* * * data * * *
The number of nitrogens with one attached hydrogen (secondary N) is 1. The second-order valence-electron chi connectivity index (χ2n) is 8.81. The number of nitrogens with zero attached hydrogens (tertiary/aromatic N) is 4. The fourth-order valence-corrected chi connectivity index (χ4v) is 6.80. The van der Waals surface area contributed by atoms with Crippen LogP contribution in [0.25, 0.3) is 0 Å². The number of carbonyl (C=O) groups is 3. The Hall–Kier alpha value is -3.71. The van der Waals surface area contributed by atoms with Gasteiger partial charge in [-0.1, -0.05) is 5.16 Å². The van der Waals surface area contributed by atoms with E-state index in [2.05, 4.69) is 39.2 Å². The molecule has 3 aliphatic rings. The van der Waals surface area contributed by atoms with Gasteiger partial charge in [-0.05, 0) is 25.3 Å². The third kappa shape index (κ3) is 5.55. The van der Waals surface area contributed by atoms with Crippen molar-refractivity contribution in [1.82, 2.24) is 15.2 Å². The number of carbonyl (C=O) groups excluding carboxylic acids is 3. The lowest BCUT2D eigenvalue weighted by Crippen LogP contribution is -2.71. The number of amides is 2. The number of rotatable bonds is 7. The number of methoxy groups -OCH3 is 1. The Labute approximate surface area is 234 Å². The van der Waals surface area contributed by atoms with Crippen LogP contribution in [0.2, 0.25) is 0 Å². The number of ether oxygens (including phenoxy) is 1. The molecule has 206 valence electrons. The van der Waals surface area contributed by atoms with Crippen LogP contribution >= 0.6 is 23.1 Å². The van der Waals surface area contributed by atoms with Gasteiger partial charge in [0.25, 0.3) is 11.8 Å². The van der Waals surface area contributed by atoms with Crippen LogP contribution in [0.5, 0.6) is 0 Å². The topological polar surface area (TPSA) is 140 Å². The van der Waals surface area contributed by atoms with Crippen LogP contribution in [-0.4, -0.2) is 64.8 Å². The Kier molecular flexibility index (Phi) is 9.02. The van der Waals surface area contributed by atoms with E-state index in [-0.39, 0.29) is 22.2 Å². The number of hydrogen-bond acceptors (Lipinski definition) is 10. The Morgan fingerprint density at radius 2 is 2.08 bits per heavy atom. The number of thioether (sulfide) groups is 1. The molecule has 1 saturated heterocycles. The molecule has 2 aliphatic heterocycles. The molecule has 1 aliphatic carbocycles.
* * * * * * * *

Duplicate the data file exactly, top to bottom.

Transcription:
The number of nitrogens with one attached hydrogen (secondary N) is 1. The second-order valence-electron chi connectivity index (χ2n) is 8.81. The number of nitrogens with zero attached hydrogens (tertiary/aromatic N) is 4. The fourth-order valence-corrected chi connectivity index (χ4v) is 6.80. The van der Waals surface area contributed by atoms with Crippen LogP contribution in [0.25, 0.3) is 0 Å². The number of carbonyl (C=O) groups is 3. The Hall–Kier alpha value is -3.71. The van der Waals surface area contributed by atoms with Gasteiger partial charge in [-0.1, -0.05) is 5.16 Å². The van der Waals surface area contributed by atoms with E-state index in [2.05, 4.69) is 39.2 Å². The molecule has 3 aliphatic rings. The van der Waals surface area contributed by atoms with Gasteiger partial charge in [-0.05, 0) is 25.3 Å². The third kappa shape index (κ3) is 5.55. The van der Waals surface area contributed by atoms with Crippen molar-refractivity contribution in [1.82, 2.24) is 15.2 Å². The number of carbonyl (C=O) groups excluding carboxylic acids is 3. The lowest BCUT2D eigenvalue weighted by Crippen LogP contribution is -2.71. The number of amides is 2. The number of rotatable bonds is 7. The number of methoxy groups -OCH3 is 1. The Labute approximate surface area is 234 Å². The van der Waals surface area contributed by atoms with Crippen LogP contribution in [0.2, 0.25) is 0 Å². The number of ether oxygens (including phenoxy) is 1. The molecule has 206 valence electrons. The van der Waals surface area contributed by atoms with Crippen LogP contribution >= 0.6 is 23.1 Å². The van der Waals surface area contributed by atoms with Gasteiger partial charge in [0.25, 0.3) is 11.8 Å². The van der Waals surface area contributed by atoms with Crippen LogP contribution in [0.5, 0.6) is 0 Å². The topological polar surface area (TPSA) is 140 Å². The van der Waals surface area contributed by atoms with Crippen LogP contribution in [-0.4, -0.2) is 64.8 Å². The Kier molecular flexibility index (Phi) is 9.02. The van der Waals surface area contributed by atoms with E-state index in [-0.39, 0.29) is 22.2 Å². The number of hydrogen-bond acceptors (Lipinski definition) is 10. The Morgan fingerprint density at radius 2 is 2.08 bits per heavy atom. The number of thioether (sulfide) groups is 1. The molecule has 1 saturated heterocycles. The molecule has 2 aliphatic heterocycles. The molecule has 1 aliphatic carbocycles.